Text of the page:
On the other hand, the Internet's energy needs are expected to swell significantly in the coming years — even though computing keeps getting more energy-efficient. An interesting new study in Science by Diego Reforgiato Recupero finds that Internet traffic volume tends to double every three years. But network energy-efficiency isn't keeping pace. As a result, the world's IT infrastructure will consume 19 percent more energy in 2013 than in 2012.
Interestingly, as Alexis Madrigal explains here, most of the energy used by our computing infrastructure comes from wireless and cellular networks — by contrast, data centers themselves only use about 10 percent of the electricity involved. What's more, those wireless networks don't seem to be improving their energy efficiency all that quickly. That's why overall energy use could keep growing, particularly as cloud computing becomes more widespread.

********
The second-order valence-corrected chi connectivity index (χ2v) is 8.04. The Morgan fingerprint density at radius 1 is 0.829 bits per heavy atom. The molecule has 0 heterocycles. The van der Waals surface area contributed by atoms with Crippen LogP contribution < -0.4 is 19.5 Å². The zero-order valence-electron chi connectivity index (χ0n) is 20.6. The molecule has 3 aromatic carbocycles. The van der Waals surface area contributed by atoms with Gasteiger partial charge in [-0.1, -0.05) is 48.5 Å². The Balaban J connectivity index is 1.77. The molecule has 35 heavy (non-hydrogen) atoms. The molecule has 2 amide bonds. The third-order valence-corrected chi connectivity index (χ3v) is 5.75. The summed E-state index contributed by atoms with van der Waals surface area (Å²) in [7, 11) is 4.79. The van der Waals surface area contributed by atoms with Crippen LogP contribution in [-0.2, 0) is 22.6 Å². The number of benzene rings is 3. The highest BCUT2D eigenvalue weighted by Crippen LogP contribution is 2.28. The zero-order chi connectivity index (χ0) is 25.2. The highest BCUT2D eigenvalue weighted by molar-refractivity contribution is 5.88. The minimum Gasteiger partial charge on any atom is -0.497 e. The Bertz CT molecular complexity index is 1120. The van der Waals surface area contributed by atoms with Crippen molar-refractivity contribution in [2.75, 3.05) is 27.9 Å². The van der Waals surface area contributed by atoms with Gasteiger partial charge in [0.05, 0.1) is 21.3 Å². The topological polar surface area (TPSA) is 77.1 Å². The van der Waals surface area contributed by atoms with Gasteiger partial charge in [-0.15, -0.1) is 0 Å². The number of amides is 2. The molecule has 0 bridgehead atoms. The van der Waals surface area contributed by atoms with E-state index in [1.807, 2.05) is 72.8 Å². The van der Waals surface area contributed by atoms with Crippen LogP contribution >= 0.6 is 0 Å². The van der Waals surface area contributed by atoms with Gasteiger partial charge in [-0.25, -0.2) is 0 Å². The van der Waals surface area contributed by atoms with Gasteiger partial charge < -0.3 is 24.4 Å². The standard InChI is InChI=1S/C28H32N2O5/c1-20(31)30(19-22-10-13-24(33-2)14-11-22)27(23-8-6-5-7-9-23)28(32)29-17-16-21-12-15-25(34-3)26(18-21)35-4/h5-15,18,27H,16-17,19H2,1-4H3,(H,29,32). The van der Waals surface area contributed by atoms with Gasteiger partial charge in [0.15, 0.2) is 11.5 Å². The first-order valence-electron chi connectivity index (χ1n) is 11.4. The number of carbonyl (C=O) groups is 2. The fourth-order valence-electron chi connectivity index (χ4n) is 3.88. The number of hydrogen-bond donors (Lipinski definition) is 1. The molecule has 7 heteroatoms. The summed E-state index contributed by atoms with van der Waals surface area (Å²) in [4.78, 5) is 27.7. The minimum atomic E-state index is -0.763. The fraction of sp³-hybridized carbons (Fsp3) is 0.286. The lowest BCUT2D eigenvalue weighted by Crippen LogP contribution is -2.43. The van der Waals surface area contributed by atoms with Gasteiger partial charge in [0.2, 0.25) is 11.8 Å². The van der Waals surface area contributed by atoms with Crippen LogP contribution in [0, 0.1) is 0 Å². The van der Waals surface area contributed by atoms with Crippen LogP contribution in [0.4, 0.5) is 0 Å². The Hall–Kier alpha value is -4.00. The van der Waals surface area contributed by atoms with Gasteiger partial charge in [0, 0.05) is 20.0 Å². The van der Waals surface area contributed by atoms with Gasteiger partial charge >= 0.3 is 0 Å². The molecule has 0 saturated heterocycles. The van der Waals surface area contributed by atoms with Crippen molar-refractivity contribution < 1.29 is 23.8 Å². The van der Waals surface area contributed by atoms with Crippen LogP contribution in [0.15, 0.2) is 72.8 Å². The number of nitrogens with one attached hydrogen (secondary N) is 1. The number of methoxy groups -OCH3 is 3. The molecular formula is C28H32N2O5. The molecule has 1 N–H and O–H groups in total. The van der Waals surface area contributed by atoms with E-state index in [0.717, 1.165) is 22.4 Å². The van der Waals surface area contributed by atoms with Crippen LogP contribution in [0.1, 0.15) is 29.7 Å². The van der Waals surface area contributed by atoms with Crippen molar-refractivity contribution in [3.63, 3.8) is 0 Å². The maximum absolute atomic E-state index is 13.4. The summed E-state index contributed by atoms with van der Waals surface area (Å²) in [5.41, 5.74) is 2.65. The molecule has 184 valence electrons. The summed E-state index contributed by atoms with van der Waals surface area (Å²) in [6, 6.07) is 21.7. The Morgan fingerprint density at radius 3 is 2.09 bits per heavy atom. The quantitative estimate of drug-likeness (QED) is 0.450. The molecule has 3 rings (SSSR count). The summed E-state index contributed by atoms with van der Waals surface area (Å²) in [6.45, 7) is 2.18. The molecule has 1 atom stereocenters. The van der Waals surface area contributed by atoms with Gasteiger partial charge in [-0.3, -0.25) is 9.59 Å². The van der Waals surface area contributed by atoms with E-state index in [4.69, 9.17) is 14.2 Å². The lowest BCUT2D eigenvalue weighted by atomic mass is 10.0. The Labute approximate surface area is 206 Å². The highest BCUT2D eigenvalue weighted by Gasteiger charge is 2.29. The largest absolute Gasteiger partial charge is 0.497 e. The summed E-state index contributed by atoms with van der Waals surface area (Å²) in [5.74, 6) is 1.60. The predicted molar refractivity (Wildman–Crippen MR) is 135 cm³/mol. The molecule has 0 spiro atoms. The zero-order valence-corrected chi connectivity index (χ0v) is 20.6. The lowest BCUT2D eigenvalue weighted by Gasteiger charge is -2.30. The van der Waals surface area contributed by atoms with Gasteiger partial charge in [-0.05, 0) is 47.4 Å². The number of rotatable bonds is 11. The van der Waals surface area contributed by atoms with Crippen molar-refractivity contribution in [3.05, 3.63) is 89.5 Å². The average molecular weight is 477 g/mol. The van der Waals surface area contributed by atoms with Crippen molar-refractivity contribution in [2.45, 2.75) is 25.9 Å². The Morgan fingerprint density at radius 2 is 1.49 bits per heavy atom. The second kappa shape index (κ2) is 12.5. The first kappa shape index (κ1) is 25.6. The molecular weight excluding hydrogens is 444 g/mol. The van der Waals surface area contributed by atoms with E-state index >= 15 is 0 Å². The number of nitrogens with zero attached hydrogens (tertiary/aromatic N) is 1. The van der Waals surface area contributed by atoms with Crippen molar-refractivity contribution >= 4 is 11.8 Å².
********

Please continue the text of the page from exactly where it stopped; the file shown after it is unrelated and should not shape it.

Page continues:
Bottom line: On the vast scale of environmental disasters, Bitcoin barely registers. And, in the grand scheme of things, the Internet is still relatively green (that's particularly true if it cuts into other activities, like driving). But it's also true that our computing infrastructure is becoming an increasingly significant part of the world's energy demand.